The global rally for my featured group of eight indexes has entered its third consecutive week, and all eight posted gains, something that had happened only twice previously in 2013. Germany's DAXK was by far the top performer with a 5.21% gain. In distant second, the S&P 500 rose 2.96%. At two decimal places France's CAC 40 nosed out the U.K.'s FTSE 100 for third: 2.70% versus 2.66%. After three weeks as the top performer, Japan's Nikkei came in last but with a respectable 1.37% gain. In fact, year-to-date, the weekly average of the eight indexes at 2.61% is second only to the 2.75% weekly average on the first Friday of 2013 (which carries the asterisk of having begun on the last day of 2012).
The Shanghai remains the only index on the watch list in bear territory -- the traditional designation for a 20% decline from an interim high. See the table inset (lower right) in the chart below. The index is down a depressing 41.25% from its interim high of August 2009. The S&P 500, on contrast set another all-time high on Friday. The surge in the DAXK moved it from fifth to second place in this comparison.
Here is a closer look at the YTD performance, which, more than anything, illustrates the power of Abenomics to levitate the Land of the Rising Sun to its interim high on May 22, followed by a sudden and dramatic sell-off and a Fibonacci-like recovery with dizzying volatility.
I'm not a market technician, but after looking at the chart above, I took a moment to annotate a log-scale Nikkei daily with Stockchart's nifty Fibonacci retracement tool. The result was pretty amazing. It will be interesting to see if Friday's high continues to be a level of resistance.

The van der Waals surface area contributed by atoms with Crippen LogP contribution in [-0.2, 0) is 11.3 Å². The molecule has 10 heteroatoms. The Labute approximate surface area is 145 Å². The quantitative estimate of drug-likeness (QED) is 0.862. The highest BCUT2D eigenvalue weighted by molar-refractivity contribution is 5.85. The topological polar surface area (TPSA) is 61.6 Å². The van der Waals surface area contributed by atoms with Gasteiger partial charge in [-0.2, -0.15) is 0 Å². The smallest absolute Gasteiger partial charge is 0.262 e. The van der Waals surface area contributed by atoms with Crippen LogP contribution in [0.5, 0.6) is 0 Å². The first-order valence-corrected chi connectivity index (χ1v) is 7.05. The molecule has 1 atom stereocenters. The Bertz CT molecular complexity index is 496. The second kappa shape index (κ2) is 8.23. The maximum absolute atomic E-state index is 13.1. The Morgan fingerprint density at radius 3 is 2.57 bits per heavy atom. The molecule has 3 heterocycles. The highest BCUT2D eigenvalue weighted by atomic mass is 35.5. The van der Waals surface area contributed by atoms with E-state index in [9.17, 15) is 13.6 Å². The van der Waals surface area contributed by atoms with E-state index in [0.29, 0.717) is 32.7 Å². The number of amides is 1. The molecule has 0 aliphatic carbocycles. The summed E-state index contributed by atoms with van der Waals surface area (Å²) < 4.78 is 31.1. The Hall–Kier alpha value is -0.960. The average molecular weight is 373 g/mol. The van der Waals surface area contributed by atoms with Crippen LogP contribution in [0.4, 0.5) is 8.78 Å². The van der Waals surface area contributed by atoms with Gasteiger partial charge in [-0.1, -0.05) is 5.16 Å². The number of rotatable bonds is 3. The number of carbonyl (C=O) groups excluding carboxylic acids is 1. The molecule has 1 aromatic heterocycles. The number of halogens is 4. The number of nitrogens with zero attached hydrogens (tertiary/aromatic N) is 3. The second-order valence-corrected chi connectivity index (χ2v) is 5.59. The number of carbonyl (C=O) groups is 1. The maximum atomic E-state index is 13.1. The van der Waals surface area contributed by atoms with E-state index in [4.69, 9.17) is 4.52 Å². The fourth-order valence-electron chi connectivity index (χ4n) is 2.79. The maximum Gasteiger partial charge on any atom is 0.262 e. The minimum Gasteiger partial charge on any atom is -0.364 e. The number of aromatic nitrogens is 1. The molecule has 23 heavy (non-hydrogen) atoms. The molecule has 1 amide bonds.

Here is a table highlighting the 2013 year-to-date gains, sorted in that order, along with the 2013 interim highs for the eight indexes. The strong performance of the Japan's Nikkei over the past few months, despite its big correction, puts it solidly in the top spot with a 39.55% YTD gain, but well off its 2013 peak gain of 50.33%. There are two indexes in the red YTD (the two from China) down from three last week, with the DAXK's strong week lifting it back into the green.
A Closer Look at the Last Four Weeks
The tables below provide a concise overview of performance comparisons over the past four weeks for these eight major indexes. I've also included the average for each week so that we can evaluate the performance of a specific index relative to the overall mean and better understand weekly volatility. The colors for each index name help us visualize the comparative performance over time.
The chart below illustrates the comparative performance of World Markets since March 9, 2009. The start date is arbitrary: The S&P 500, CAC 40 and BSE SENSEX hit their lows on March 9th, the Nikkei 225 on March 10th, the DAX on March 6th, the FTSE on March 3rd, the Shanghai Composite on November 4, 2008, and the Hang Seng even earlier on October 27, 2008. However, by aligning on the same day and measuring the percent change, we get a better sense of the relative performance than if we align the lows.
A Longer Look Back
Here is the same chart starting from the turn of 21st century. The relative over-performance of the emerging markets (Shanghai, Mumbai SENSEX, Hang Seng) up to their 2007 peaks is evident, and the SENSEX remains by far the top performer. The Shanghai, in contrast, formed a perfect Eiffel Tower from late 2006 to late 2009.
Check back next week for a new update.